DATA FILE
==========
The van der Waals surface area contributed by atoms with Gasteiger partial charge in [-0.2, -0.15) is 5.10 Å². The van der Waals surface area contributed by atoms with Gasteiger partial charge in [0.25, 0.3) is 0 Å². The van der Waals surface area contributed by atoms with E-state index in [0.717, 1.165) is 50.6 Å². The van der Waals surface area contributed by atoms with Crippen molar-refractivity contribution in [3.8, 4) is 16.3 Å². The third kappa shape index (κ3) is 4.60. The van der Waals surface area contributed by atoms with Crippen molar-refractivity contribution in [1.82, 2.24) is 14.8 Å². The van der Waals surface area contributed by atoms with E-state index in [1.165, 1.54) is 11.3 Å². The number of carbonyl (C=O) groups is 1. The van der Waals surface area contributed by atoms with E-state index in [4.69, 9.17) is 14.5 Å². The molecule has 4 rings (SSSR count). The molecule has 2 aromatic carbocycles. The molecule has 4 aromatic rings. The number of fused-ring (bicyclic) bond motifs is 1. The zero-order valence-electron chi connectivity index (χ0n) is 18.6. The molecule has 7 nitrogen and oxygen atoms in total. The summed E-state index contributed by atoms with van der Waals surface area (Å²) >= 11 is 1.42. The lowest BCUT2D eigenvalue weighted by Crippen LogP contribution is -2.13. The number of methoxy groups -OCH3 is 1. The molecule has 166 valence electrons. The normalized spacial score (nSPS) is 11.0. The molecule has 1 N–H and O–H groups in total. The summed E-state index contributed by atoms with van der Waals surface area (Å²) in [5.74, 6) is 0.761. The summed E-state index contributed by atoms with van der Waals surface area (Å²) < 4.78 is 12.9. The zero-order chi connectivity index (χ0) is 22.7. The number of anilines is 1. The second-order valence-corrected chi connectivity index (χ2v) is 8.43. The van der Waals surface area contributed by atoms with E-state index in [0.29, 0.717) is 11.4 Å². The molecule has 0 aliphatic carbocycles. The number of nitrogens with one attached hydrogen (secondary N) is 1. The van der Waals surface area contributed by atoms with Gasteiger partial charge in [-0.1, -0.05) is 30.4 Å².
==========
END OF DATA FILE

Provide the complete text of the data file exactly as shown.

The van der Waals surface area contributed by atoms with Gasteiger partial charge in [-0.2, -0.15) is 5.10 Å². The van der Waals surface area contributed by atoms with Gasteiger partial charge in [0.25, 0.3) is 0 Å². The van der Waals surface area contributed by atoms with E-state index in [0.717, 1.165) is 50.6 Å². The van der Waals surface area contributed by atoms with Crippen molar-refractivity contribution in [3.8, 4) is 16.3 Å². The third kappa shape index (κ3) is 4.60. The van der Waals surface area contributed by atoms with Crippen molar-refractivity contribution in [1.82, 2.24) is 14.8 Å². The van der Waals surface area contributed by atoms with E-state index in [1.165, 1.54) is 11.3 Å². The number of carbonyl (C=O) groups is 1. The van der Waals surface area contributed by atoms with E-state index in [4.69, 9.17) is 14.5 Å². The molecule has 4 rings (SSSR count). The molecule has 2 aromatic carbocycles. The molecule has 4 aromatic rings. The number of fused-ring (bicyclic) bond motifs is 1. The zero-order valence-electron chi connectivity index (χ0n) is 18.6. The molecule has 7 nitrogen and oxygen atoms in total. The summed E-state index contributed by atoms with van der Waals surface area (Å²) >= 11 is 1.42. The lowest BCUT2D eigenvalue weighted by Crippen LogP contribution is -2.13. The number of methoxy groups -OCH3 is 1. The molecule has 166 valence electrons. The normalized spacial score (nSPS) is 11.0. The molecule has 1 N–H and O–H groups in total. The summed E-state index contributed by atoms with van der Waals surface area (Å²) in [5.74, 6) is 0.761. The summed E-state index contributed by atoms with van der Waals surface area (Å²) < 4.78 is 12.9. The zero-order chi connectivity index (χ0) is 22.7. The number of anilines is 1. The second-order valence-corrected chi connectivity index (χ2v) is 8.43. The van der Waals surface area contributed by atoms with E-state index in [0.29, 0.717) is 11.4 Å². The molecule has 0 aliphatic carbocycles. The number of nitrogens with one attached hydrogen (secondary N) is 1. The van der Waals surface area contributed by atoms with Gasteiger partial charge in [-0.1, -0.05) is 30.4 Å².